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MONDAY HOMILY: Friendship with Christ

By Fr. Stephen B. Reynolds
12/10/2012 (5 years ago)
Catholic Online (

The more we share the life of Christ and progress in his friendship, the more difficult it is to break away from him by mortal sin

Those who desire a deeper friendship with Christ will turn with frequency and devotion to the twin fonts of the Gospel and the Eucharist. 

P style="TEXT-ALIGN: justify; MARGIN: 0px; FONT: 14px Times New Roman">SUGAR LAND, TX (Catholic Online) On the northern shore of the Sea of Galilee, a shrine has been built above the site of what is believed to have been Peter's house.

The structure was constructed above ground level, so that its foundations would not disturb the archeological site above which it was built.  The floor in the center of the shrine is made of glass, giving the pilgrim a bird's-eye view of the ruins of the place where the miracle described in today's Gospel probably took place.

Having called Peter (Luke 5:1-11), Jesus relies upon Peter's willingness to place his home at the Lord's disposal.  The Gospel relates that Jesus cured Peter's mother-in-law there, and it seems as though Peter's house became Jesus' base of operations while in Capernaum.

Wouldn't we like to be friends with Jesus as Peter was?  We know of Peter's profound respect for the Lord, but they were also friends.  If they had not had such a strong bond of affection, Peter's fall, when it came (Luke 22:54-57) might have been even more devastating.  It is his friendship with Christ that moves Peter's heart to conversion.


On the other hand, if Peter's friendship with the Lord had been as deep as that enjoyed by St. John (John 13:23), then perhaps Peter would have persevered in his moment of trial.


"The more we share the life of Christ and progress in his friendship, the more difficult it is to break away from him by mortal sin" (Catechism of the Catholic Church, no. 1395).

How do we deepen our friendship with Christ?  In one sense, developing a bond of friendship with Jesus is very much like cultivating any normal, human relationship.  We must spend time with that person, get to know them and listen to their hopes, dreams and difficulties.  We must be ready to help them in time of need and humble enough to ask for their help.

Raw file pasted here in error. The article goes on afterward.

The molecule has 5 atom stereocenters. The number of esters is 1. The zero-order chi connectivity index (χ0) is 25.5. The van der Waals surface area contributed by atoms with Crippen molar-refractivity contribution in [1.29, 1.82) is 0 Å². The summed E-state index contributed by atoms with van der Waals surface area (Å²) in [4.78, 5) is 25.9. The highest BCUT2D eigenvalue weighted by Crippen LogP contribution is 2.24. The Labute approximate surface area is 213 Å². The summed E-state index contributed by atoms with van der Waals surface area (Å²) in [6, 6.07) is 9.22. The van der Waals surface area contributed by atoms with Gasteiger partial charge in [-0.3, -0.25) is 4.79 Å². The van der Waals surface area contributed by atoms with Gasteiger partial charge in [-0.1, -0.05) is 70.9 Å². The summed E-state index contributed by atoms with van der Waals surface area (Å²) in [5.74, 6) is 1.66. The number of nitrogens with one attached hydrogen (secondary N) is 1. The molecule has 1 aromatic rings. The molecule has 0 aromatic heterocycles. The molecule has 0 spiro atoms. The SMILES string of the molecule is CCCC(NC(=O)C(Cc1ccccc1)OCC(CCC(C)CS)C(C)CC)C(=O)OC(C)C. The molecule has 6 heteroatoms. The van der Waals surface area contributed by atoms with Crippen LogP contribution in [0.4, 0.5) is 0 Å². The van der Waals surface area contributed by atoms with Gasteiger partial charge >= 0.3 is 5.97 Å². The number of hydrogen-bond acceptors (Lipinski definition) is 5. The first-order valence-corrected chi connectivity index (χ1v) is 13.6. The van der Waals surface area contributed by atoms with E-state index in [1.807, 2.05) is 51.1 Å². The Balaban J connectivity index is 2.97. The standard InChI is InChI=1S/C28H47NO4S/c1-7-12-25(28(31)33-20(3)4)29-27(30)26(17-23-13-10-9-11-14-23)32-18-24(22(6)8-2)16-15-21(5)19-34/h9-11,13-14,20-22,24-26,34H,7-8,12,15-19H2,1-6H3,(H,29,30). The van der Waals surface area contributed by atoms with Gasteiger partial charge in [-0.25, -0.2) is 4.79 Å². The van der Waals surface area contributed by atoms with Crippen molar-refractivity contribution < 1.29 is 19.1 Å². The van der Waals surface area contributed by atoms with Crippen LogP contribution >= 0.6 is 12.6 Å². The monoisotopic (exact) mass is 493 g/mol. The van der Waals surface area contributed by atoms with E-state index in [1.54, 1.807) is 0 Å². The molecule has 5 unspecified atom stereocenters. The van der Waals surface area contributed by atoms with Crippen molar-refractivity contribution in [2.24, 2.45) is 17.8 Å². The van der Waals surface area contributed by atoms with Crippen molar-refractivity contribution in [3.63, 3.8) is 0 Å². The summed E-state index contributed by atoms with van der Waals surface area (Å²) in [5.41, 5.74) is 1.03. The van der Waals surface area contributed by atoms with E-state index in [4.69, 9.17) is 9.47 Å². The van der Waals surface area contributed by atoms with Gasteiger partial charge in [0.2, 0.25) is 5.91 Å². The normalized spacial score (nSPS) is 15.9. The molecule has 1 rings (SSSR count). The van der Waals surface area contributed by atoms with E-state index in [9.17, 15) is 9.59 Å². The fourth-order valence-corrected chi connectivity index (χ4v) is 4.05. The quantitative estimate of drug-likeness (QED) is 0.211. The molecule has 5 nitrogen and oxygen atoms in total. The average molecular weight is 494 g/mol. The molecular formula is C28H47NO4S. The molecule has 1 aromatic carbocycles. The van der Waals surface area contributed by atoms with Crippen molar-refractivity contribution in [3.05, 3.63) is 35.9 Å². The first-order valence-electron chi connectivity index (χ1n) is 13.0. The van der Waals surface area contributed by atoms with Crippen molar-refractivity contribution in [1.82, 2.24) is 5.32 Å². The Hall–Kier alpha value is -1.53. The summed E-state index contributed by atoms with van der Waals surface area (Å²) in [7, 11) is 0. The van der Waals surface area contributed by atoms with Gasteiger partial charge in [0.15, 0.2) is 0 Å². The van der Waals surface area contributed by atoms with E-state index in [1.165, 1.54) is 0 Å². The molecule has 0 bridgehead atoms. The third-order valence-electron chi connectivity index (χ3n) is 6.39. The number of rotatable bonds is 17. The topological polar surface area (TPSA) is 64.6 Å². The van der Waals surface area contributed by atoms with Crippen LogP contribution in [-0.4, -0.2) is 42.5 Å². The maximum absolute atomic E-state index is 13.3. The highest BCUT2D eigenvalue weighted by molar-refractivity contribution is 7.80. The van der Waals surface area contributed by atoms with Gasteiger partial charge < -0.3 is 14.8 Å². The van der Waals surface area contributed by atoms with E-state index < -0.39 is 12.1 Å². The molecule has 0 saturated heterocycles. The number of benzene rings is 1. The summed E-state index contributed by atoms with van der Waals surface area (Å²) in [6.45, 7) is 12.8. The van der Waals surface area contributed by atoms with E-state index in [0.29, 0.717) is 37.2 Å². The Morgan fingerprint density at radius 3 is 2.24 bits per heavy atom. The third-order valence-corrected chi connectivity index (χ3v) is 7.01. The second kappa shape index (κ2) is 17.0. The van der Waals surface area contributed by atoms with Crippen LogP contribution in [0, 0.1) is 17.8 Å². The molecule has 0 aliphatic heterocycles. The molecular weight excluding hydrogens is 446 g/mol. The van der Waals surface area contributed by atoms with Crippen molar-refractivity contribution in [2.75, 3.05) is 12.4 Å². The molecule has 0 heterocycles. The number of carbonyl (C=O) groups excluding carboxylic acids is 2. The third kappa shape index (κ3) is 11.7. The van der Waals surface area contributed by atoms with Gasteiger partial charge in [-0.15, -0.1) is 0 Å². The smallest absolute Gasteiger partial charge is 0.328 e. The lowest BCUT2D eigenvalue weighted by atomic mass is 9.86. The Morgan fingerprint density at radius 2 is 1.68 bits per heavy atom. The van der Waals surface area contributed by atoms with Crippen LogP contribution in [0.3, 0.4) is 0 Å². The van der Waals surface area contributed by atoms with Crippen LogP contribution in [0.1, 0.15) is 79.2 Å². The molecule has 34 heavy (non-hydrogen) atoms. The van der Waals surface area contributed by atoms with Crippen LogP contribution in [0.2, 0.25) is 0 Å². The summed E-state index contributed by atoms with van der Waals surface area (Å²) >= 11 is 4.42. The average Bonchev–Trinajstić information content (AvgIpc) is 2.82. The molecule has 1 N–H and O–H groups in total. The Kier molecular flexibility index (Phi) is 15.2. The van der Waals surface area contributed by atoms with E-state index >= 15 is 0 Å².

Sometimes forging a new friendship can be challenging because it takes time to get to know another person, to develop a rapport with them and to discover mutual empathy.  Even though we may desire to be friends with a particular person, they remain free to reject us or to give their attention and companionship to others.  The risk in making friends can discourage one from going down that road.

Fortunately, we know that Jesus wants to be friends with us and that he gives us the grace to be friends with him.  At the Last Supper, the Lord opened his heart to the Apostles.  "No longer do I call you servants, for the servant does not know what his master is doing; but I have called you friends, for all that I have heard from my Father I have made known to you" (John 15:15).


The Lord continues, "you did not choose me, but I chose you" (John 15:16). Jesus has chosen us, too.  Without any regard to merit on our part, God chose us "before the foundation of the world" (Ephesians 1:4) to receive the gift of faith at our baptism.  At that moment, we became children of God and were set upon the path of friendship with Christ.

Friendship can make steep demands upon us.  We have already seen how Jesus commandeered Peter's house as a center for his preaching and public ministry.  Peter had to be willing to make this material sacrifice in order to serve the mission of the Lord.

The companions of the paralytic whom Jesus cures (Luke 5:17-26) did not ask their sick friend if he wanted to be hauled up on the roof and then lowered through it.  They took this initiative, perhaps against the paralytic's will, in order to bring him to Jesus and be cured.  We can only imagine the gratitude of this man towards his friends, even if they caused him some anxiety.

It is worth everything to pursue friendship with Jesus.  Even though we cannot see him with bodily eyes, as did the apostles, we nevertheless have access to his word and to his very person in the sacraments, especially through the Holy Eucharist.  Those who desire a deeper friendship with Christ will turn with frequency and devotion to the twin fonts of the Gospel and the Eucharist.

What a consolation these gifts must have been for the holy Mother of God.  Being able to hear her son's words and to receive him in Holy Communion sustained Mary during the rest of her sojourn on earth.  They will sustain us as well, and help us to grow in friendship with Christ the Lord.


Fr. Stephen B. Reynolds is pastor of St. Theresa Catholic Church in Sugar Land, TX, a suburb of Houston.  You may visit the parish website at:


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